(March 25, 2022) Solar panels on a home can be a great selling advantage, one that provides very affordable utility bills.
This type of technology is called a solar photovoltaic (“PV”) panel system or “Solar System.” Solar Systems may include all components, solar panels, inverters, charge controllers, batteries, battery charge controller, backup generator, solar array disconnect, power meter, power converter and cables, if applicable, that are presently in place on the property.
But, the finances of a Solar System can be complicated so full disclosure on the system and any remaining loan payments, lease payments, transfer fees, or warranties should be fully disclosed when a property is listed.
The financial status of a Solar System can be any of the following:
• Owned by seller free and clear (not subject to an existing lease, power purchase agreement or loan).
• Subject to an existing lease agreement, power purchase agreement (PPA) or financed by an unpaid loan.
An agreement in the contract of sale needs to be specified as to who will be paying for any remaining balance left on a solar loan, or whether an existing lease agreement needs to be assumed by the buyer.
This is a negotiable element of a contract of sale, so it is possible that the seller pays off the Solar System financing or buy-out/pre-pay the remainder of the Solar System lease or PPA and shall include the Solar System as part of the sale of the property and convey the Solar System to buyer at closing.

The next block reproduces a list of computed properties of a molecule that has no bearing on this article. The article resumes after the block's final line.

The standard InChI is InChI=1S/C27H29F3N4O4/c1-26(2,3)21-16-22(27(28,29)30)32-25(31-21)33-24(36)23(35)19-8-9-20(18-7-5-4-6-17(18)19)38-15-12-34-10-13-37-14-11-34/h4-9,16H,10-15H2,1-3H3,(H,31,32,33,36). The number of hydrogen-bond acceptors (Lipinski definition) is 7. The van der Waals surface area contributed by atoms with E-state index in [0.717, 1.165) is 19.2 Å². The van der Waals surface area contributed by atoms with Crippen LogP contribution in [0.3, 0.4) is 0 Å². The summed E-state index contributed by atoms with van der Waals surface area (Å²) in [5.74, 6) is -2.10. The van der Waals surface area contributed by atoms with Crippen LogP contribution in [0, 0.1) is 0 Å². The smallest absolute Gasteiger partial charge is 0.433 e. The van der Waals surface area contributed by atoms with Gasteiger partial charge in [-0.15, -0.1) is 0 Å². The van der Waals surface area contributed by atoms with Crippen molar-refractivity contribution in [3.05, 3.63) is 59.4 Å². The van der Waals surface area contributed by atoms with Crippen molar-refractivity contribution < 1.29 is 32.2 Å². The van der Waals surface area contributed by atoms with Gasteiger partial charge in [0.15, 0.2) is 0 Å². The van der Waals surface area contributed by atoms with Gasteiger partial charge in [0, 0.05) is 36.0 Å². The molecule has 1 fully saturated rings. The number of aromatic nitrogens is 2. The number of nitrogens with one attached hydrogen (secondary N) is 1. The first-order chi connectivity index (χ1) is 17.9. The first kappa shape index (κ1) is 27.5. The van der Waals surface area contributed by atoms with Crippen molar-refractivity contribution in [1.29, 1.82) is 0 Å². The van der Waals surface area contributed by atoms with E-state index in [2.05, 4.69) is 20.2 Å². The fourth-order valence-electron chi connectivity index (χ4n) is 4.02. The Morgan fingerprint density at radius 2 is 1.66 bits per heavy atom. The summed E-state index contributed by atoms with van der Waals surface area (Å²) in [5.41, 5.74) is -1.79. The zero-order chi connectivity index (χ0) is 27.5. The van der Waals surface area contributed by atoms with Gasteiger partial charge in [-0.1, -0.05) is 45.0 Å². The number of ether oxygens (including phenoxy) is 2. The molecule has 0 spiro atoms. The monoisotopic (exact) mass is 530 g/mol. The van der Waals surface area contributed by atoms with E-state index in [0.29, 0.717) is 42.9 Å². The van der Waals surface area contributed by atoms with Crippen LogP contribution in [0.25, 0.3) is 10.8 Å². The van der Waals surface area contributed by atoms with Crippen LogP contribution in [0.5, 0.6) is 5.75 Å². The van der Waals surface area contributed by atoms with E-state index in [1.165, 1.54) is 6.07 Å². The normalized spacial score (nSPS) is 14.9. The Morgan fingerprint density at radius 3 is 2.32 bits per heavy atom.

The other option is the seller can require that the buyer pay any remaining loans or lease agreements.
But, it is important that the seller delivers to the buyer the most recent version of the Solar System lease, PPA, or Solar System financing and all of the Solar System documents in seller’s along with the contact information to the Solar System company or loan servicer, as the new buyer will need to obtain approval to assume the lease or loan. This process can be time consuming, so starting this early in the sale process is essential.
Buyers can also impose a buyer review period or due diligence to give them time to review the documents and terms of the Solar System.
This is the timeframe that the buyer can review the costs, insurability, operation and/or value of the Solar System. This may include, but is not limited to: age, maintenance, solar company or loan servicer fees, end of lease terms, output and production guarantees, utility bills, grid tie-in, payment increases, warranties, homeowner’s insurance coverage, and taxes.
— Lauren Bunting is an Associate Broker with Keller Williams Realty of Delmarva in Ocean City
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